... Besides, extracurricular involvement offers positive benefits to the undergraduates' experience and is considered a part of the total social experience in their life (Behtoui, 2019;Myung, Hughes & Cao, 2016;Tchibozo, 2007). Extracurricular activities can support classroom-based learning apart from providing students an opportunity for campus involvement and personal development outside of the classroom (Saqib, Musab, Abdul Raheem, Iqbal, Salman and Shahzad, 2018;Seow & Pan, 2014). ...
Article
Full-text available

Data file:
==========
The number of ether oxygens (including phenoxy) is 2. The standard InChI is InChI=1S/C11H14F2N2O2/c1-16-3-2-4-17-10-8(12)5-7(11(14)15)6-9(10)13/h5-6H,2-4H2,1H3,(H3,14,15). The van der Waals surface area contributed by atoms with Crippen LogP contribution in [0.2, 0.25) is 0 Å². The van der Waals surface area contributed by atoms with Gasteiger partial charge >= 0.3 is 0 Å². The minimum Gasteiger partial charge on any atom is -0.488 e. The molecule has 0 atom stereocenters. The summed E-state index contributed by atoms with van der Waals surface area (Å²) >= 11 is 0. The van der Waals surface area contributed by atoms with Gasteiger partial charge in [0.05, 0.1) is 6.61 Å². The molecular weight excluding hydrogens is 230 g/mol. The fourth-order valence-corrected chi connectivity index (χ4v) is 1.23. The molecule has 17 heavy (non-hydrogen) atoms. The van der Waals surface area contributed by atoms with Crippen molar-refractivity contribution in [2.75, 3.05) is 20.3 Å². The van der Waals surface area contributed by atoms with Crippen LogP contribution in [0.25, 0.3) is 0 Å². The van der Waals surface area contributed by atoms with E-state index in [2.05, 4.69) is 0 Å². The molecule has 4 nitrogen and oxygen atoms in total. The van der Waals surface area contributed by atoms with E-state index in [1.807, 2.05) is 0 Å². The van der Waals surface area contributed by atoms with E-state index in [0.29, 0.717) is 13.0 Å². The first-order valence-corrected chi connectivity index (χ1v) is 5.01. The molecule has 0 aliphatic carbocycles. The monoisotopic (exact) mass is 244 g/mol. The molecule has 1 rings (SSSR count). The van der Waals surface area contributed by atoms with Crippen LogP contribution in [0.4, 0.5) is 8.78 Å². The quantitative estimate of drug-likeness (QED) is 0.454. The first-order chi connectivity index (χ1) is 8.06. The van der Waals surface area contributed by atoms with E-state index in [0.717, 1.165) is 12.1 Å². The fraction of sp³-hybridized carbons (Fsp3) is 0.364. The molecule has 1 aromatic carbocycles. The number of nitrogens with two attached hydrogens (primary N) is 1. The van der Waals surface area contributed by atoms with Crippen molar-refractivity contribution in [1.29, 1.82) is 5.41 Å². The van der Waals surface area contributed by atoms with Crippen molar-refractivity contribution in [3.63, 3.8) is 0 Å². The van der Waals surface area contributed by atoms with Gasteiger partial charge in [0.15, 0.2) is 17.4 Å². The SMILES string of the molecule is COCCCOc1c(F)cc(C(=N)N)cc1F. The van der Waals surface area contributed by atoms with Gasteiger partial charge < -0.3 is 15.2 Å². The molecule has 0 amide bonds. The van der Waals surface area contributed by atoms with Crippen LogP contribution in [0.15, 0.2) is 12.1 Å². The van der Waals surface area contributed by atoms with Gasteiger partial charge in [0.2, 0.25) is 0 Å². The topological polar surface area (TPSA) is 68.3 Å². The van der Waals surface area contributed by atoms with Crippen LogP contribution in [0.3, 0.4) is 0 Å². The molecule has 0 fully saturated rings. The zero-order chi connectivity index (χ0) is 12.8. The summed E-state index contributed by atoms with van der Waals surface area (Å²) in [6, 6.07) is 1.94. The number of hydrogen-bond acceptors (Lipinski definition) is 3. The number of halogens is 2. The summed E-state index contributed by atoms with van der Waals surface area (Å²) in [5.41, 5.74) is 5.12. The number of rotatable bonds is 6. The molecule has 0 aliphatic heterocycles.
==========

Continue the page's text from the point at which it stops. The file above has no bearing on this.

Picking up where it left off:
This study adopted a quantitative research design with some qualitative data to triangulate the findings. The study sample includes 200 students chosen via systematic random sampling method from the Management and Science University, Shah Alam. This study aims to investigate the impact of extracurricular activities (ECA) on undergraduates' academic performance as well as the enhancement of their interpersonal skills. The study used frequency test, descriptive statistics, and Pearson's Correlation as well as structured interviews to analyse data. The results showed that participation in extracurricular activities affected the students' academic moderately in a positive way with a mean (M=2.3973, SD =0 .65883). Besides, enhancement of interpersonal skills shows correlation coefficient (r) equals 0.0.553, indicating a significant moderate positive relationship with value p < 0.001, indicates that the coefficient is significantly different. The correlation analysis indicates that the strength association between the undergraduates' extracurricular involvement and interpersonal skills has a significant moderate positive relationship (r = 0.553) and that the correlation coefficient is significantly different from zero (P < 0.001). The results and structured interview responses revealed that ECA helped to improve students' grades and enhanced their interpersonal skills. Recommendations for future research are suggested to heighten the positive impact of ECA.